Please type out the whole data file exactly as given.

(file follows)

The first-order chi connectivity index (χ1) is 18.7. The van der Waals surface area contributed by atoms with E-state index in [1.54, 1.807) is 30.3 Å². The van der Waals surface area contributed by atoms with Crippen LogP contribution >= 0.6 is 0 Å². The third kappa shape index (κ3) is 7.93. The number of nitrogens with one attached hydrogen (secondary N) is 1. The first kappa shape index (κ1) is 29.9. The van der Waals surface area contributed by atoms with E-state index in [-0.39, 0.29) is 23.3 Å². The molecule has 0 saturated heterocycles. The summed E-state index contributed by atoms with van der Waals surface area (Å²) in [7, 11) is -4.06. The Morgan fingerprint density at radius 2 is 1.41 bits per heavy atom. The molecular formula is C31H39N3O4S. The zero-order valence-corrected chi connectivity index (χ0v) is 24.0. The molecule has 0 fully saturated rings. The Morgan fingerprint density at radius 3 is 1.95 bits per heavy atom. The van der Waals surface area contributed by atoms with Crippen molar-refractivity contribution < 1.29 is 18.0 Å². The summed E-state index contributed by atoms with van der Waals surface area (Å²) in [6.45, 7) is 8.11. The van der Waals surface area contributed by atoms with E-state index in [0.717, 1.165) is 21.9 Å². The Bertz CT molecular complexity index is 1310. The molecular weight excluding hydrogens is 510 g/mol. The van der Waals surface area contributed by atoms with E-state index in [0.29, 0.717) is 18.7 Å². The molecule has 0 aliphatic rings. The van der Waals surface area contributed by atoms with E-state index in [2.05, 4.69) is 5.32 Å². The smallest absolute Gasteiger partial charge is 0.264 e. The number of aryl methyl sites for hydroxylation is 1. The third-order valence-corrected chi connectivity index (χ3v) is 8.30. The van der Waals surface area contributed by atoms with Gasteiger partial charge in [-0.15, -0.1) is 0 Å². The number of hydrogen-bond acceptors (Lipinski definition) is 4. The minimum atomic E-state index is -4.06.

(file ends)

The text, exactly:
The first-order chi connectivity index (χ1) is 18.7. The van der Waals surface area contributed by atoms with E-state index in [1.54, 1.807) is 30.3 Å². The van der Waals surface area contributed by atoms with Crippen LogP contribution >= 0.6 is 0 Å². The third kappa shape index (κ3) is 7.93. The number of nitrogens with one attached hydrogen (secondary N) is 1. The first kappa shape index (κ1) is 29.9. The van der Waals surface area contributed by atoms with E-state index in [-0.39, 0.29) is 23.3 Å². The molecule has 0 saturated heterocycles. The summed E-state index contributed by atoms with van der Waals surface area (Å²) in [7, 11) is -4.06. The Morgan fingerprint density at radius 2 is 1.41 bits per heavy atom. The molecular formula is C31H39N3O4S. The zero-order valence-corrected chi connectivity index (χ0v) is 24.0. The molecule has 0 fully saturated rings. The Morgan fingerprint density at radius 3 is 1.95 bits per heavy atom. The van der Waals surface area contributed by atoms with Crippen molar-refractivity contribution < 1.29 is 18.0 Å². The summed E-state index contributed by atoms with van der Waals surface area (Å²) in [6.45, 7) is 8.11. The van der Waals surface area contributed by atoms with E-state index in [0.717, 1.165) is 21.9 Å². The Bertz CT molecular complexity index is 1310. The molecular weight excluding hydrogens is 510 g/mol. The van der Waals surface area contributed by atoms with E-state index in [0.29, 0.717) is 18.7 Å². The molecule has 0 aliphatic rings. The van der Waals surface area contributed by atoms with E-state index in [2.05, 4.69) is 5.32 Å². The smallest absolute Gasteiger partial charge is 0.264 e. The number of aryl methyl sites for hydroxylation is 1. The third-order valence-corrected chi connectivity index (χ3v) is 8.30. The van der Waals surface area contributed by atoms with Gasteiger partial charge in [-0.15, -0.1) is 0 Å². The number of hydrogen-bond acceptors (Lipinski definition) is 4. The minimum atomic E-state index is -4.06.